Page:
Necessity is the mother of invention, and MacGyver definitely had the right idea. Joe Mulligan, head of first aid at the British Red Cross, says: “People tend to think they need all sorts of special equipment when someone hurts themselves but there are life-savers hiding in everyone’s home.” When emergencies strike, a little innovation and quick thinking could save the life of a loved one. Check out this list of 10 household items and the unconventional ways they can be used:
1. Chip Bag– An empty chip bag can serve as an excellent breathing barrier in a pinch. Cut a hole in the middle and place over the mouth of the victim.
2. Plastic Wrap– Burns that have been rinsed under clean, cold water can be loosely wrapped in plastic wrap when first aid materials are not available. The plastic wrap will only cling to itself and will provide a barrier from infection until the wound can be addressed by a medical professional.
3. Phone Book– A person who has been electrocuted will themselves become a conductor. To disconnect them from the source of the current (a downed power line, split wire, etc.) you can stand atop of a phone book and use a non-conducting material (wooden broomstick, rolled newspaper) to move the electrical source away or turn off the switch. Once the power source is removed, it should be safe to perform CPR on the victim.
4.Plastic Cup– When an object becomes lodged in the skin i.e. a pen, knife, or piece of glass, it should only be removed by a medical professional. To stabilize the object and prevent it from getting pushed further in, you can cover it with a plastic cup and hold the cup in place with a clean towel. Then go straight to the Emergency Room.
5. Credit Card– After an insect stings, they usually leave their stinger behind in the wound. What few people realize is that they often leave a sack of poison at the end of the stinger as well. To remove the stinger without smashing the sack and releasing the poison, use a credit card. The card can be used to scrape the stinger out cleanly– pushing firmly in the opposite direction of entry.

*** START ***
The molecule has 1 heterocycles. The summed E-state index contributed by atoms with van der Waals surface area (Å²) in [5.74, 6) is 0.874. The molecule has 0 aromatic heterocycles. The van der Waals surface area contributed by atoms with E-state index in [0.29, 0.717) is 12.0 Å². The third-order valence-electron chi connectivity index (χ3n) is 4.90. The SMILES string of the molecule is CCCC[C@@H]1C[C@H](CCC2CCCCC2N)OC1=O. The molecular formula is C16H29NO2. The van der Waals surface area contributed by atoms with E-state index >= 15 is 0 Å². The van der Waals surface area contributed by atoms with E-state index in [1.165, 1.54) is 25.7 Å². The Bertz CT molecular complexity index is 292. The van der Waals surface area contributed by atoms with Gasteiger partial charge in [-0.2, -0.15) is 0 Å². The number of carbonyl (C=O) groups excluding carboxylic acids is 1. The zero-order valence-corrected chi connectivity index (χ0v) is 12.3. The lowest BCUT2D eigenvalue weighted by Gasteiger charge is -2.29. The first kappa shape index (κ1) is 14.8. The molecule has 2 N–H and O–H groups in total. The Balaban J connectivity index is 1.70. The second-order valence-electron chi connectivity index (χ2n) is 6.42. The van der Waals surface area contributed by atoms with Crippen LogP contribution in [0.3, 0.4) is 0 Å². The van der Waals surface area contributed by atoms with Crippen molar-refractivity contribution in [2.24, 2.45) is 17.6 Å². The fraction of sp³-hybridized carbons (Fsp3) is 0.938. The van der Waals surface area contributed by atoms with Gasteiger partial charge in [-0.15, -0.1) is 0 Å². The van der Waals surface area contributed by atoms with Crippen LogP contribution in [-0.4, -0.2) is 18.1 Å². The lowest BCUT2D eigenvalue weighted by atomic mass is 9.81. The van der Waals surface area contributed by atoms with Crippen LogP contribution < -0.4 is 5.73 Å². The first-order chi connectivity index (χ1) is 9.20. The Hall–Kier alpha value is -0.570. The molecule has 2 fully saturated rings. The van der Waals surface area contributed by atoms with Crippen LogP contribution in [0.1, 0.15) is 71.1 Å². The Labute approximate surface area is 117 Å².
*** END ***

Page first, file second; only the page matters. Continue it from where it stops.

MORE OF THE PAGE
6. Clear glass cup– Meningitis can start with flu-like symptoms such as fever, headache, vomiting and muscle pain. Other signs can include cold hands and feet, stiff neck, pale blotchy skin, dislike of bright lights and seizures. Another sign of Meningitis is a rash that does not fade under pressure. Press a clear glass cup against the skin where the rash is, and if it does not fade under the pressure, seek medical attention quickly.
7. Clean Linens– Your freshly washed basket of sheets and towels can easily double as blood stopping devices in the case of a heavily bleeding wound. To reduce bleeding, cover the area with clean cloth and apply pressure. Don’t do this if there is an object lodged in the skin in that case, refer to #4!
8. Frozen Peas– When no ice pack is available, a bag of frozen peas (or any chopped vegetables for that matter) can serve as a cold compress for a sprained ankle or knee. The peas mould nicely around the area and provide cooling to reduce redness and inflammation.
9. Fruit Juice– Fast action can mean the difference between life and death for a diabetic with plunging sugar levels. Hypoglycemic attacks often display warning signs like sweating, feeling shaky and tingling in the lips. If these symptoms occur, it is important to stop the victim from losing consciousness, this can be accomplished by giving them a fast-acting carbohydrate, like fruit juice, honey, or jelly.
10. Aspirin– Most people have heard about the heart benefits of aspirin. Aspirin can help prevent clotting during a heart attack. If a person is displaying heart attack symptoms, chest pains, shortness of breath, tingling down the left arm and blue lips, get them to sit down and chew an aspirin– while you call 911.
While these are great tips for tight spots, there is no replacement for proper training. First Aid can help until someone loses consciousness or has a breathing emergency, after that only CPR training will help you help them. Get trained today!
Thanks to Oregon Red Cross and the Daily Express of London for information in this article.